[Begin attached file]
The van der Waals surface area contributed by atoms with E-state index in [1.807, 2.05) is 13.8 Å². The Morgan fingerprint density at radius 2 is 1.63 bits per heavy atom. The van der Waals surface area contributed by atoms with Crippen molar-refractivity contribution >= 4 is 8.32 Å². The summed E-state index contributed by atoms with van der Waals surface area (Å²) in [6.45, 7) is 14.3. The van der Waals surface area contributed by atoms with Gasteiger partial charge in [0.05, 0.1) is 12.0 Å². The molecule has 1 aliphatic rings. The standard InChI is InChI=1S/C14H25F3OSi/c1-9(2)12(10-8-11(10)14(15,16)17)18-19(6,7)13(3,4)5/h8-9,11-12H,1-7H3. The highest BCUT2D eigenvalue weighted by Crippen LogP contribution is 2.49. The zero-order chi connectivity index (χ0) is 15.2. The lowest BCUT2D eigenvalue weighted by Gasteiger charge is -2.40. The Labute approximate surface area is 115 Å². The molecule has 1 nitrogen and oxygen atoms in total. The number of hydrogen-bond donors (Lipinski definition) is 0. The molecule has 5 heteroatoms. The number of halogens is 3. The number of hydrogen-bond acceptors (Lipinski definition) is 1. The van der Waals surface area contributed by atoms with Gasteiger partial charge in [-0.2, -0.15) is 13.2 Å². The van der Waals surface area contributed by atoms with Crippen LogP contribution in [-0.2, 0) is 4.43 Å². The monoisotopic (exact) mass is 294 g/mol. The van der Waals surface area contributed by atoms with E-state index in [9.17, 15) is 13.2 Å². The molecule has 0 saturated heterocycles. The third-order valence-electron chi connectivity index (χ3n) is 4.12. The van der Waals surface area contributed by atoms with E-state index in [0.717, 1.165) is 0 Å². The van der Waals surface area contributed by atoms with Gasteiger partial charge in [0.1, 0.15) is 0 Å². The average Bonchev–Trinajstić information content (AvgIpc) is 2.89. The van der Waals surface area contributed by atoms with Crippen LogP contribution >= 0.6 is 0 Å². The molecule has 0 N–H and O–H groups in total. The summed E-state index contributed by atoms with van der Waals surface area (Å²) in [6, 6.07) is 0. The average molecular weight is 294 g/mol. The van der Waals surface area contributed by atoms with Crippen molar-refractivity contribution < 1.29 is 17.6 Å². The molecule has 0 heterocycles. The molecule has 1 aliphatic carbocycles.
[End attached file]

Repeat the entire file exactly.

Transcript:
The van der Waals surface area contributed by atoms with E-state index in [1.807, 2.05) is 13.8 Å². The Morgan fingerprint density at radius 2 is 1.63 bits per heavy atom. The van der Waals surface area contributed by atoms with Crippen molar-refractivity contribution >= 4 is 8.32 Å². The summed E-state index contributed by atoms with van der Waals surface area (Å²) in [6.45, 7) is 14.3. The van der Waals surface area contributed by atoms with Gasteiger partial charge in [0.05, 0.1) is 12.0 Å². The molecule has 1 aliphatic rings. The standard InChI is InChI=1S/C14H25F3OSi/c1-9(2)12(10-8-11(10)14(15,16)17)18-19(6,7)13(3,4)5/h8-9,11-12H,1-7H3. The highest BCUT2D eigenvalue weighted by Crippen LogP contribution is 2.49. The zero-order chi connectivity index (χ0) is 15.2. The lowest BCUT2D eigenvalue weighted by Gasteiger charge is -2.40. The Labute approximate surface area is 115 Å². The molecule has 1 nitrogen and oxygen atoms in total. The number of hydrogen-bond donors (Lipinski definition) is 0. The molecule has 5 heteroatoms. The number of halogens is 3. The number of hydrogen-bond acceptors (Lipinski definition) is 1. The van der Waals surface area contributed by atoms with Gasteiger partial charge in [-0.2, -0.15) is 13.2 Å². The van der Waals surface area contributed by atoms with Crippen LogP contribution in [-0.2, 0) is 4.43 Å². The monoisotopic (exact) mass is 294 g/mol. The van der Waals surface area contributed by atoms with E-state index in [9.17, 15) is 13.2 Å². The molecule has 0 saturated heterocycles. The third-order valence-electron chi connectivity index (χ3n) is 4.12. The van der Waals surface area contributed by atoms with E-state index in [0.717, 1.165) is 0 Å². The van der Waals surface area contributed by atoms with Gasteiger partial charge in [0.1, 0.15) is 0 Å². The average Bonchev–Trinajstić information content (AvgIpc) is 2.89. The van der Waals surface area contributed by atoms with Crippen LogP contribution >= 0.6 is 0 Å². The molecule has 0 N–H and O–H groups in total. The summed E-state index contributed by atoms with van der Waals surface area (Å²) in [6, 6.07) is 0. The average molecular weight is 294 g/mol. The van der Waals surface area contributed by atoms with Crippen molar-refractivity contribution < 1.29 is 17.6 Å². The molecule has 0 heterocycles. The molecule has 1 aliphatic carbocycles.